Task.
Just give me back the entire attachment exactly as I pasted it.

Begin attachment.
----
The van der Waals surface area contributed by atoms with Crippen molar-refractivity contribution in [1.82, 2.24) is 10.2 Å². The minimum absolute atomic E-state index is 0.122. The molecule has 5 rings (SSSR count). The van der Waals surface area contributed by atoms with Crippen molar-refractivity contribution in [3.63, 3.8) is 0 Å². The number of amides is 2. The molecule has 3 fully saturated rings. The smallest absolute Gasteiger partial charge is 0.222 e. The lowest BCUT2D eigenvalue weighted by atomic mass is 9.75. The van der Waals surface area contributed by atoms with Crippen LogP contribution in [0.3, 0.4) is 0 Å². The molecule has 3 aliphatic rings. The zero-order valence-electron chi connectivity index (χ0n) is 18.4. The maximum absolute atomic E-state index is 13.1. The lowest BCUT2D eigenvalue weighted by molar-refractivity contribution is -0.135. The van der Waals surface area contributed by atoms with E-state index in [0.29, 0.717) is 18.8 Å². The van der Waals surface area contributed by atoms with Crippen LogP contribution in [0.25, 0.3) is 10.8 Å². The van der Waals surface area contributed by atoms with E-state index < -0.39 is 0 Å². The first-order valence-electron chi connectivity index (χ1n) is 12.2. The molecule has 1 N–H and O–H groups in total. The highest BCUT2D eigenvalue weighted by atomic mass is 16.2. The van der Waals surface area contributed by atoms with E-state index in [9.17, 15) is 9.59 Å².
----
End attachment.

The van der Waals surface area contributed by atoms with Crippen molar-refractivity contribution in [1.82, 2.24) is 10.2 Å². The minimum absolute atomic E-state index is 0.122. The molecule has 5 rings (SSSR count). The van der Waals surface area contributed by atoms with Crippen molar-refractivity contribution in [3.63, 3.8) is 0 Å². The number of amides is 2. The molecule has 3 fully saturated rings. The smallest absolute Gasteiger partial charge is 0.222 e. The lowest BCUT2D eigenvalue weighted by atomic mass is 9.75. The van der Waals surface area contributed by atoms with Crippen LogP contribution in [0.3, 0.4) is 0 Å². The molecule has 3 aliphatic rings. The zero-order valence-electron chi connectivity index (χ0n) is 18.4. The maximum absolute atomic E-state index is 13.1. The lowest BCUT2D eigenvalue weighted by molar-refractivity contribution is -0.135. The van der Waals surface area contributed by atoms with E-state index in [0.29, 0.717) is 18.8 Å². The van der Waals surface area contributed by atoms with Crippen LogP contribution in [0.25, 0.3) is 10.8 Å². The van der Waals surface area contributed by atoms with E-state index < -0.39 is 0 Å². The first-order valence-electron chi connectivity index (χ1n) is 12.2. The molecule has 1 N–H and O–H groups in total. The highest BCUT2D eigenvalue weighted by atomic mass is 16.2. The van der Waals surface area contributed by atoms with E-state index in [9.17, 15) is 9.59 Å².